will  force  bash  to  read  and  execute commands from file instead of
       ~/.bashrc.

       When bash is started non-interactively, to  run  a  shell  script,  for
       example, it looks for the variable BASH_ENV in the environment, expands
       its value if it appears there, and uses the expanded value as the  name
       of  a  file to read and execute.  Bash behaves as if the following com-
       mand were executed:
              if [ -n "$BASH_ENV" ]; then . "$BASH_ENV"; fi
       but the value of the PATH variable is not used to search for the  file-
       name.

       If  bash  is  invoked  with  the name sh, it tries to mimic the startup
       behavior of historical versions of sh as  closely  as  possible,  while
       conforming  to the POSIX standard as well.  When invoked as an interac-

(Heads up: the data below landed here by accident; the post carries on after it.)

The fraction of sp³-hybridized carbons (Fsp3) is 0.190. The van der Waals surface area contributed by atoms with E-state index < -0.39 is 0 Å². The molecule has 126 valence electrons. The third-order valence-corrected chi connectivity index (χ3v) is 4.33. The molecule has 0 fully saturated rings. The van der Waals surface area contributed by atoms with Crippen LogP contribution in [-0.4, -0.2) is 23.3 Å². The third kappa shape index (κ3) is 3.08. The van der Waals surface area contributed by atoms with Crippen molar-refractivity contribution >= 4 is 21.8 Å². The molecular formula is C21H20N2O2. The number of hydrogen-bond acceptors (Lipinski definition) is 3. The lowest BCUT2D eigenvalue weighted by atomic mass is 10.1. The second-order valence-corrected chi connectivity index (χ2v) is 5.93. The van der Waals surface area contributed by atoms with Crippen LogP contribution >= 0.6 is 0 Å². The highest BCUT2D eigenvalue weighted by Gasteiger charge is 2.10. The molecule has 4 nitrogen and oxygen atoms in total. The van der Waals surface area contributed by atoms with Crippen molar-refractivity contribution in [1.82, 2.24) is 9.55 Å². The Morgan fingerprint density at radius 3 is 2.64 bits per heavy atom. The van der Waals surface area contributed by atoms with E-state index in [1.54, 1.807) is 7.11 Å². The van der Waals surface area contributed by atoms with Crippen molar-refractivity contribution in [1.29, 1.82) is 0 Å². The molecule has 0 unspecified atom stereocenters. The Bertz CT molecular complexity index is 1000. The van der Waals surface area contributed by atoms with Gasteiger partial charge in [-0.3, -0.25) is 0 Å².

tive login shell, or a non-interactive shell with the  --login  option,
       it  first  attempts  to read and execute commands from /etc/profile and
       ~/.profile, in that order.  The  --noprofile  option  may  be  used  to
       inhibit  this  behavior.  When invoked as an interactive shell with the
       name sh, bash looks for the variable ENV, expands its value  if  it  is
       defined,  and uses the expanded value as the name of a file to read and
       execute.  Since a shell invoked as sh does not attempt to read and exe-
       cute  commands from any other startup files, the --rcfile option has no
       effect.  A non-interactive shell invoked with  the  name  sh  does  not
       attempt  to  read  any  other  startup files.  When invoked as sh, bash